Best Solar Panel Installation Companies in Michigan Best Solar Panel Installation Companies in Michigan
The companies providing quotes may differ from those described in our independent reviews. Despite its snowy winters, the sun shines in Michigan so solar... Best Solar Panel Installation Companies in Michigan

The companies providing quotes may differ from those described in our independent reviews.

Sunset over the Grand River in Grand Rapids, Michigan.

Despite its snowy winters, the sun shines in Michigan so solar panels can do their thing.

Daniel E. Johnson/Getty Images

If you live in Michigan, you have a few reasons to consider taking your electricity into your own hands and installing solar panels. The state has frequent power outages, including during winter storms and other moments when the temperature can hit extremes.

Michigan may not have been at the forefront of the solar energy boom, but recent legislative changes and ambitious energy goals have the state primed for solar growth. Interested in being part of it? For you, the hard part might be choosing a solar installer.

We’ve compiled a list of national and local solar installers that serve the Great Lake State. We’ve also got answers for some of the questions you may be asking yourself about getting solar panels. 

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Best national solar companies in Michigan

Solar panels are typically low maintenance equipment, but they’re also unfamiliar. If you want to reap the benefits of solar but will have a bit more peace of mind if someone else is making sure it’s working, Palmetto might be a good fit for you. Just remember to add the cost of Palmetto’s monitoring service in to your payback period calculations.

If you’re looking for top-of-the-line solar panels, SunPower is you best choice. But don’t write them off if you’re looking for a less flashy installation that will get the job done. This year it started installing Qcells panels, which should make an installation from the longest-tenured company on our list more available to more people.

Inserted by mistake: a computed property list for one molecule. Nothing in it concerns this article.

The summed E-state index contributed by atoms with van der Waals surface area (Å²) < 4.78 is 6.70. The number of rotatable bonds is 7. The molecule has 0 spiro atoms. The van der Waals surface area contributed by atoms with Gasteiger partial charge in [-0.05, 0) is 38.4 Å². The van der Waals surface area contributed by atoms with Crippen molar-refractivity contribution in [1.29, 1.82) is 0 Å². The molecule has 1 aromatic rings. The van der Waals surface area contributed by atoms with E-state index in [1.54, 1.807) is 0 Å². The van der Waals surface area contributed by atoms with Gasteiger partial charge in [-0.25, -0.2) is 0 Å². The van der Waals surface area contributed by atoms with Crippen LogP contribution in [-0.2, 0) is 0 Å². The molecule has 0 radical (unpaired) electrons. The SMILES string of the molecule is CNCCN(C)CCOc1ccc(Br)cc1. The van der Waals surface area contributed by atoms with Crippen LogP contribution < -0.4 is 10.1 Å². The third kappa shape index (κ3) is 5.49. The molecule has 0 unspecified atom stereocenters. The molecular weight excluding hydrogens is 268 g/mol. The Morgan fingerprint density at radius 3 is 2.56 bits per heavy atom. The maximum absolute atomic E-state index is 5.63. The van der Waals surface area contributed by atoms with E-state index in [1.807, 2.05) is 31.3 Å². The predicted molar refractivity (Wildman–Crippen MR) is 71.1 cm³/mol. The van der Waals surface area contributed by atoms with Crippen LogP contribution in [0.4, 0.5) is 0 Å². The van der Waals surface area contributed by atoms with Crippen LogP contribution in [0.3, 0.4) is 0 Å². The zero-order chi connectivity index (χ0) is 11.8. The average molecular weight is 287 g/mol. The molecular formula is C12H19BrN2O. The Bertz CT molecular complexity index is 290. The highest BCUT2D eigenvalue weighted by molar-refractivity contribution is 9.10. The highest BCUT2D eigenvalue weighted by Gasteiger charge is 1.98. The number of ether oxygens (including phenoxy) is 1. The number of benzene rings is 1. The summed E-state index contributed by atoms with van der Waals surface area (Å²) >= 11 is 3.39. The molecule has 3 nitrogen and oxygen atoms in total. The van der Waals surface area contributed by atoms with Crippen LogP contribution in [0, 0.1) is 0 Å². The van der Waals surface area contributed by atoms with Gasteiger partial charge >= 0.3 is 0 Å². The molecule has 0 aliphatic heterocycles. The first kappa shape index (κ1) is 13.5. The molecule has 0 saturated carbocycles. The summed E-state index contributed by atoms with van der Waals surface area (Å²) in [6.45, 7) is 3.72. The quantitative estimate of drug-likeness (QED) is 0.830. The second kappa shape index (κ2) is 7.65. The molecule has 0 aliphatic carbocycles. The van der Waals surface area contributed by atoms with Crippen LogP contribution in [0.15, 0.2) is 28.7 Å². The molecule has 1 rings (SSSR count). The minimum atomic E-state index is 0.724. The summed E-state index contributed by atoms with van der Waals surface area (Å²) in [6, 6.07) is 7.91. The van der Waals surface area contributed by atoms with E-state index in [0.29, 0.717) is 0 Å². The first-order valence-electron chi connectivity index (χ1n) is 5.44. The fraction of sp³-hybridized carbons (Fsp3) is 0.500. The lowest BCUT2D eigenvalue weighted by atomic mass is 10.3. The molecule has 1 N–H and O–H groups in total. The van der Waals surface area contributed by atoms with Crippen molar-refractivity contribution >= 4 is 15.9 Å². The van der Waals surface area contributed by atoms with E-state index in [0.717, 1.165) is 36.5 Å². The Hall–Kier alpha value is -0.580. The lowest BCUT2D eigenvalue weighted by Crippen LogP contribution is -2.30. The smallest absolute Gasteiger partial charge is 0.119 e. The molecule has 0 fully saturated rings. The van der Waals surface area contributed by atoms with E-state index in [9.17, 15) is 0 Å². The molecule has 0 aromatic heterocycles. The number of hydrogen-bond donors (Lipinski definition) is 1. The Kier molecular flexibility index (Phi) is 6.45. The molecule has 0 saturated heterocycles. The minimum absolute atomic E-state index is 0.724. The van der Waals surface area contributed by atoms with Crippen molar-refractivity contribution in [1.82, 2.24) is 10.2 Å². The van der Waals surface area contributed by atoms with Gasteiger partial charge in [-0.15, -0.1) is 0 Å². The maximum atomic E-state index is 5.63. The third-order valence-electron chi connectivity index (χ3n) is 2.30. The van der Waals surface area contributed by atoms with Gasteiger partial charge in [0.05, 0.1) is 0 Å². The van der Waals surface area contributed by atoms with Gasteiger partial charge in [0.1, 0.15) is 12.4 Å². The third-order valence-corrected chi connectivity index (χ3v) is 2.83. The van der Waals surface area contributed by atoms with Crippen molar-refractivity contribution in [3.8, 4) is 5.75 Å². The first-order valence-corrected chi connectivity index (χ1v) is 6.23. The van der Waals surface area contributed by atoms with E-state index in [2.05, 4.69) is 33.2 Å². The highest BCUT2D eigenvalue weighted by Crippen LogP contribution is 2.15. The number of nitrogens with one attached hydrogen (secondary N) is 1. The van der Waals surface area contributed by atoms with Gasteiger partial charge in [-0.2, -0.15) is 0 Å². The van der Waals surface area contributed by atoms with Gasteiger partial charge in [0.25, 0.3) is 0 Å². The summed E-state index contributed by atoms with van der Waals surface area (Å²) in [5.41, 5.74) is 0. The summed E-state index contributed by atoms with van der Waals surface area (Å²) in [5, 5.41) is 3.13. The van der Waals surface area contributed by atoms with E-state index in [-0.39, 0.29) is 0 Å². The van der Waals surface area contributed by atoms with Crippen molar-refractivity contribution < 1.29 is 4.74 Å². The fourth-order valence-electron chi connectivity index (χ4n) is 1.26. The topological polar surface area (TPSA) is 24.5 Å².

If price is the thing you won’t budge on, consider Tesla. By all accounts, Tesla installs quality panels and makes the closest thing there is to a household name in solar storage: the Powerwall.

Where you might miss out is customer service. discussion online seems to suggest Tesla’s service is a bit of a gamble.

Local Michigan solar installers

You don’t have to go with a big national firm if you want to go solar. Here are some local companies worth considering.

The Green Panel is one of the few solar companies with brick-and-mortar solar showrooms, with locations in Grand Rapids and Brighton. The Green Panel is an authorized retailer and installer of many leading solar products from Enphase, Panasonic, SolarEdge, Tesla and more. You can purchase your system outright or finance it through a loan. The product warranty will depend on the brand of components you pick for your system. 

Michigan Solar Solutions is known for its “cash-back energy guarantee,” which includes free system monitoring by Omnidian for three years. According to their brochure (PDF) “if your system generates less than 95% of forecasted energy, we pay you for annual energy loss even if you experienced a bout of bad weather.” The company also has 4.9 out of 5 stars with GuildQuality, which surveys customers in the home building industry.

Tiger Solar is a regional solar company that serves Idaho, Maryland, Michigan and Virginia. The company promises a “non-pushy” sales force and works with “nonprofits and credit unions whose sole purpose is to connect you with green financing options.” 

Solar panels can protect you from Michigan’s frequent outages

Rising electricity rates are reason enough for many homeowners to install solar panels. And while Michigan’s electricity rates have increased over the years, frequent power outages are another reason why Michigan homeowners choose to go solar. Michigan suffers from frequent power outages, with the state’s winter storms posing a threat to the reliability of the power grid during periods of extreme temperatures.